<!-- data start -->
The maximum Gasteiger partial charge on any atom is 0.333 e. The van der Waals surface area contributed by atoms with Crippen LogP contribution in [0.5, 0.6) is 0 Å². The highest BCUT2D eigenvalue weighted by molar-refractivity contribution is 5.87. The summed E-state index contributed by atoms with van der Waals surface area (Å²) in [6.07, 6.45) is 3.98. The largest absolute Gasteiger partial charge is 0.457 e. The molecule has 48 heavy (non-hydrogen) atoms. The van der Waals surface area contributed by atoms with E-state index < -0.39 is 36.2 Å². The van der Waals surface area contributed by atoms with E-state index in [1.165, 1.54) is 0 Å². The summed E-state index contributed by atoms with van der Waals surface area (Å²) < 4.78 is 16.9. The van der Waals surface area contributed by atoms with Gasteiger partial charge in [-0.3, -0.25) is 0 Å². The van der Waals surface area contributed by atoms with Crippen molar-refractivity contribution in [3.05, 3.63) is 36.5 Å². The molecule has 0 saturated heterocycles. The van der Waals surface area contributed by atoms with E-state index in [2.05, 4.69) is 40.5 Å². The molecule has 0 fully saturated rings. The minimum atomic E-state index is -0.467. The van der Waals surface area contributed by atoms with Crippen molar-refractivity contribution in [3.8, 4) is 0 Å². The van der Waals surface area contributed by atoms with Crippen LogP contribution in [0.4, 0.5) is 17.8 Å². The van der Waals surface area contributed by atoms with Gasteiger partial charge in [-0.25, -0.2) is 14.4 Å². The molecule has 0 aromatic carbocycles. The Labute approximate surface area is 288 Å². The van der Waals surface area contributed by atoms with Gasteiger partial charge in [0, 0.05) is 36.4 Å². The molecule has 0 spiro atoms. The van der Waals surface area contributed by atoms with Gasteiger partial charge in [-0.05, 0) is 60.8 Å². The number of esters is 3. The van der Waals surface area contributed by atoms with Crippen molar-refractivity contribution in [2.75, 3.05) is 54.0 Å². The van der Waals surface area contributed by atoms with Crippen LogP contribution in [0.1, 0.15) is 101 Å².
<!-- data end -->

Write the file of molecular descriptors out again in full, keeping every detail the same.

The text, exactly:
The maximum Gasteiger partial charge on any atom is 0.333 e. The van der Waals surface area contributed by atoms with Crippen LogP contribution in [0.5, 0.6) is 0 Å². The highest BCUT2D eigenvalue weighted by molar-refractivity contribution is 5.87. The summed E-state index contributed by atoms with van der Waals surface area (Å²) in [6.07, 6.45) is 3.98. The largest absolute Gasteiger partial charge is 0.457 e. The molecule has 48 heavy (non-hydrogen) atoms. The van der Waals surface area contributed by atoms with E-state index < -0.39 is 36.2 Å². The van der Waals surface area contributed by atoms with E-state index in [1.165, 1.54) is 0 Å². The summed E-state index contributed by atoms with van der Waals surface area (Å²) < 4.78 is 16.9. The van der Waals surface area contributed by atoms with Gasteiger partial charge in [-0.3, -0.25) is 0 Å². The van der Waals surface area contributed by atoms with Crippen molar-refractivity contribution in [3.05, 3.63) is 36.5 Å². The molecule has 0 saturated heterocycles. The van der Waals surface area contributed by atoms with E-state index in [2.05, 4.69) is 40.5 Å². The molecule has 0 fully saturated rings. The minimum atomic E-state index is -0.467. The van der Waals surface area contributed by atoms with Crippen molar-refractivity contribution in [3.8, 4) is 0 Å². The van der Waals surface area contributed by atoms with Crippen LogP contribution in [0.4, 0.5) is 17.8 Å². The van der Waals surface area contributed by atoms with Gasteiger partial charge in [-0.25, -0.2) is 14.4 Å². The molecule has 0 aromatic carbocycles. The Labute approximate surface area is 288 Å². The van der Waals surface area contributed by atoms with Gasteiger partial charge in [0, 0.05) is 36.4 Å². The molecule has 0 spiro atoms. The van der Waals surface area contributed by atoms with Gasteiger partial charge in [-0.05, 0) is 60.8 Å². The number of esters is 3. The van der Waals surface area contributed by atoms with Crippen molar-refractivity contribution in [2.75, 3.05) is 54.0 Å². The van der Waals surface area contributed by atoms with Crippen LogP contribution in [0.1, 0.15) is 101 Å².